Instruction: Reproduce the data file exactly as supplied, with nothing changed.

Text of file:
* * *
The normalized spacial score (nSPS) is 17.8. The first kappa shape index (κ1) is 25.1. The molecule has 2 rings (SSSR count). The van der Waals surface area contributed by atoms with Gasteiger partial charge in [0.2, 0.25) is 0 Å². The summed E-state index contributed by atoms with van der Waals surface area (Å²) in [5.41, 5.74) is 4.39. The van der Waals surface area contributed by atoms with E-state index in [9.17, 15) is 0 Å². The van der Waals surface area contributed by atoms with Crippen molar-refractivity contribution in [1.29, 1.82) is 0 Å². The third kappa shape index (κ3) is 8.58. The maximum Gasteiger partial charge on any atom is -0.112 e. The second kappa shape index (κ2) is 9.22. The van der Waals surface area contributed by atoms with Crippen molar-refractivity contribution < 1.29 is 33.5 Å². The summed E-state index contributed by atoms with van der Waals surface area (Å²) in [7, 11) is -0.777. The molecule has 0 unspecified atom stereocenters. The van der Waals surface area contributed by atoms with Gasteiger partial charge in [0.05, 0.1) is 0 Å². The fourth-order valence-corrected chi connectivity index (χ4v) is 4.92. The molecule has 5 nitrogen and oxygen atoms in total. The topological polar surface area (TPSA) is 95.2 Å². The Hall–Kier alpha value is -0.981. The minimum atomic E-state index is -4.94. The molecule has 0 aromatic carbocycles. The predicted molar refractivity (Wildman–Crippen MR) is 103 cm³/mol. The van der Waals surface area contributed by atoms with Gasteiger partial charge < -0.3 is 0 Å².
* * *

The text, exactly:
The normalized spacial score (nSPS) is 17.8. The first kappa shape index (κ1) is 25.1. The molecule has 2 rings (SSSR count). The van der Waals surface area contributed by atoms with Gasteiger partial charge in [0.2, 0.25) is 0 Å². The summed E-state index contributed by atoms with van der Waals surface area (Å²) in [5.41, 5.74) is 4.39. The van der Waals surface area contributed by atoms with E-state index in [9.17, 15) is 0 Å². The van der Waals surface area contributed by atoms with Crippen molar-refractivity contribution in [1.29, 1.82) is 0 Å². The third kappa shape index (κ3) is 8.58. The maximum Gasteiger partial charge on any atom is -0.112 e. The second kappa shape index (κ2) is 9.22. The van der Waals surface area contributed by atoms with Crippen molar-refractivity contribution < 1.29 is 33.5 Å². The summed E-state index contributed by atoms with van der Waals surface area (Å²) in [7, 11) is -0.777. The molecule has 0 unspecified atom stereocenters. The van der Waals surface area contributed by atoms with Gasteiger partial charge in [0.05, 0.1) is 0 Å². The fourth-order valence-corrected chi connectivity index (χ4v) is 4.92. The molecule has 5 nitrogen and oxygen atoms in total. The topological polar surface area (TPSA) is 95.2 Å². The Hall–Kier alpha value is -0.981. The minimum atomic E-state index is -4.94. The molecule has 0 aromatic carbocycles. The predicted molar refractivity (Wildman–Crippen MR) is 103 cm³/mol. The van der Waals surface area contributed by atoms with Gasteiger partial charge < -0.3 is 0 Å².